Every 21 minutes an American family experiences the heartbreak of stillbirth. As babymed notes, that’s about one in 150 births which is around 20,000 babies per year.
“In a matter of hours I went from ecstatically happy, awaiting the arrival of a new baby I had nurtured for months to an overwhelming sense of emptiness.”
When a baby dies in utero at 20 weeks of pregnancy or later, it’s called a stillbirth. When a pregnancy is lost before 20 weeks, it’s called a miscarriage. About 1 in 160 pregnancies ends in stillbirth in the United States. Most stillbirths happen before labor begins, but a small number occur during labor and delivery.
“After she was born we were with her for many hours and held her close and bathed her.”
Because stillbirths often occur during completely normal pregnancies, parents are shocked and left wondering why their babies died. That’s why it’s important to be aware of what could happen. There is no need to dwell on it, just be aware of the possibilities and know that sometimes things happen that are beyond your control. Babble’s Devan McGuinness has experienced the loss of 12 miscarriage and writes, “Even after 3 healthy, full-term children, we are actively aware of how quickly that can change, even in what all doctors consider a “totally normal and healthy pregnancy.”
“You second guess everything you did, everything you didn’t do.”
Not only is your baby gone, but the lack of answers can make the helplessness and grief unbearable. Most moms feel intense guilt as well. It’s completely natural to think of everything you could have done differently even though it likely wouldn’t have made a difference.
“You’re wondering if you should have pushed harder when you felt lousy at week 37 to be delivered sooner, or anything you should have done better or different or why didn’t I know?”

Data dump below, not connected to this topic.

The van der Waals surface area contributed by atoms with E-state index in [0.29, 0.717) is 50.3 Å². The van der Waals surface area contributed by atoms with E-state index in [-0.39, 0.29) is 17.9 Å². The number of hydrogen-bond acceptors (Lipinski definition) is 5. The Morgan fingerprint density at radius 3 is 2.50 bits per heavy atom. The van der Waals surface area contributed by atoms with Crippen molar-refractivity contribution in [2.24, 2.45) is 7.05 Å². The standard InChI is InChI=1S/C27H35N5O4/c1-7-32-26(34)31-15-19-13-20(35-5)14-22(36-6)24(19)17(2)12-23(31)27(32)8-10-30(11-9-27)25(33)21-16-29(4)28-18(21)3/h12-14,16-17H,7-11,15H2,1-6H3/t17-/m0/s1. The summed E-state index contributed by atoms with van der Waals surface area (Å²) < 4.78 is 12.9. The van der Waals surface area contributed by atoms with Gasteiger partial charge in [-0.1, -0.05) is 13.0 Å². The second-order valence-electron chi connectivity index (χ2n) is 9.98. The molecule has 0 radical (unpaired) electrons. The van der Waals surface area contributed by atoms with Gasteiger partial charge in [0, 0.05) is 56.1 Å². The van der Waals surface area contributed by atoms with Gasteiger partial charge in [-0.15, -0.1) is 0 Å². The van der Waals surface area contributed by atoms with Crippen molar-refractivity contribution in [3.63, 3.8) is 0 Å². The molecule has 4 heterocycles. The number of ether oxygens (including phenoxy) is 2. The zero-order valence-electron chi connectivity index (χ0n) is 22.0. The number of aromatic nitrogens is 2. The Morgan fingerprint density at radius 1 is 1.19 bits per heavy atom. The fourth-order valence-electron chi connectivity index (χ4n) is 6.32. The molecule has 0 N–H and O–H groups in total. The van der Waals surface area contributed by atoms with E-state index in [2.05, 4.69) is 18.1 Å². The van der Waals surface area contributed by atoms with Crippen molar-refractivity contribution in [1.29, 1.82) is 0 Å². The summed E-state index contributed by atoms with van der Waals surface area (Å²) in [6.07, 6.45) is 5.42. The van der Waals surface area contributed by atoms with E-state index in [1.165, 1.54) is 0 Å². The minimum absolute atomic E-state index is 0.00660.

Parents need to know that most of the time stillbirth is not anyone’s fault. As Elizabeth Czukas writes on About.com, “Getting answers may be the best way to relieve your guilt, so talk to your doctor about all your options for discovering the cause of your stillbirth. The answers won’t bring your baby back, but they may help you.” It’s also helpful to talk about your baby. Even if it makes others uncomfortable. That baby is your child and will be forever.
“We get asked all the time how many children do you have. I’m not afraid to mention him. It just makes people SO uncomfortable.”
If you know someone who has experienced stillbirth or a miscarriage you can help by talking about their child too.
“I even feel like a bad luck charm around other moms because they don’t want to hear about my negative outcome, they really often want to change the subject if I mention I’ve had a baby that’s died.”
A mother loves to talk about her babies…
“I think the worst thing I could’ve done or that has happened to him is that we don’t talk about him or we don’t remember him.”
Whether they’re on this Earth or not.
“Still to this day I love to tell people he is my son. I’m very happy to be his mom and I just don’t get enough chances to talk about him. Because that is how we honor him. His life was a good thing in this world. His life was a good thing.”
“If it happens and it’s as common as everyone says it is, why don’t they tell you about it?”
Every 21 minutes. Thes quotes from this article can be found in a video called “Born In Silence” that you can find here.
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